So, we’ve compared the specs of the Moto X to those of the Samsung Galaxy S4 and HTC One, but isn’t the real story here how they differ in terms software and experiences? After all, lists of details on paper never tell the true story of any product, it always comes down to whether or not a product’s set of features helps to make your life easier. At least that’s the way it should be. Motorola, with the Moto X, is trying to do that in as minimal of a way as possible, which is the exact opposite approach to some of its competitors.
With the Moto X, you are looking at a phone that was purposefully left with mostly stock Android, so that users aren’t bombarded and overwhelmed by software features. The experience is similar to what you would get with a Nexus device, but Motorola has gone ahead and added in small details here and there to make the phone easier to use in select places, like the camera or lock screen. Motorola has really just tried to add-on useful features where it feels the experience of Android can be improved without getting away from Google’s intentions.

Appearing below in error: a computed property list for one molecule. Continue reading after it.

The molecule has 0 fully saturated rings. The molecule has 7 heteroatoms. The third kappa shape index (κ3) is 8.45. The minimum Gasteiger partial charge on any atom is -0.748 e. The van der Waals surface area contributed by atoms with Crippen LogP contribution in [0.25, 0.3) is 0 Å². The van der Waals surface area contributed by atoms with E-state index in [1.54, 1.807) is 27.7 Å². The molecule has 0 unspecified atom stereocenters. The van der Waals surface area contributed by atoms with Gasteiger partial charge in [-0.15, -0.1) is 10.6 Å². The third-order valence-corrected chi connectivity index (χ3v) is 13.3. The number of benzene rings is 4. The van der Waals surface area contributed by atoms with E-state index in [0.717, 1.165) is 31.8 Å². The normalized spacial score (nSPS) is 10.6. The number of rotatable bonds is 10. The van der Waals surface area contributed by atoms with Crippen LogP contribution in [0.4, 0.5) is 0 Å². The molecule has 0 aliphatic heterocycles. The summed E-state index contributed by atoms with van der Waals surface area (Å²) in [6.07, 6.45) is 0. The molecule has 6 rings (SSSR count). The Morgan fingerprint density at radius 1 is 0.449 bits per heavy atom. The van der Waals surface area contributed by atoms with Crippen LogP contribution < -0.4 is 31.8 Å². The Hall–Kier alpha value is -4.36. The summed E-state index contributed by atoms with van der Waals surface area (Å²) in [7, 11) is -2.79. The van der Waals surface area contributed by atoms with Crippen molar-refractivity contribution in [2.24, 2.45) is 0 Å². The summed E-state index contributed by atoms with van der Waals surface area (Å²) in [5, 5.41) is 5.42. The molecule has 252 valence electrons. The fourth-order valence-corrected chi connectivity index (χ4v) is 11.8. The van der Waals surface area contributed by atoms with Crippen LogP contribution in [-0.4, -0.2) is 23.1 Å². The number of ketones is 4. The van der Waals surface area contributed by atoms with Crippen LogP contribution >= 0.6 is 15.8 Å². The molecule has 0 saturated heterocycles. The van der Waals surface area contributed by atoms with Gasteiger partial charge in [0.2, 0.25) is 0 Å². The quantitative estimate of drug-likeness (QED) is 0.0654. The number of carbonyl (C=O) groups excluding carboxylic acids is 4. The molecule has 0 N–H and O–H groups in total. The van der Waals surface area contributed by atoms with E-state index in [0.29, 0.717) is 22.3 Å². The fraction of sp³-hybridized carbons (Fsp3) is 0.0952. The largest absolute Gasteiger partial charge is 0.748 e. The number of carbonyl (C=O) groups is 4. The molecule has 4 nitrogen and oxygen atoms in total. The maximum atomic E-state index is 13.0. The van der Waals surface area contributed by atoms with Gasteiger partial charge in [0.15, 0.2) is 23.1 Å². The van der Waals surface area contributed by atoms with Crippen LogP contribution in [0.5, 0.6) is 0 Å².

Compare that to Samsung or HTC, who have completely skinned Android, turning it into something that at times is almost unrecognizable. But they certainly pack in the features. In areas like the camera, Samsung has introduced so many special modes or filters, that I couldn’t even list them all out for you. HTC has done some interesting things as well, with Zoes and BlinkFeed. Again, these two have simply taken the opposite approach to what Motorola is trying to do.
In the video below, we take a quick look at both hardware and software of the Moto X, Galaxy S4, and One.
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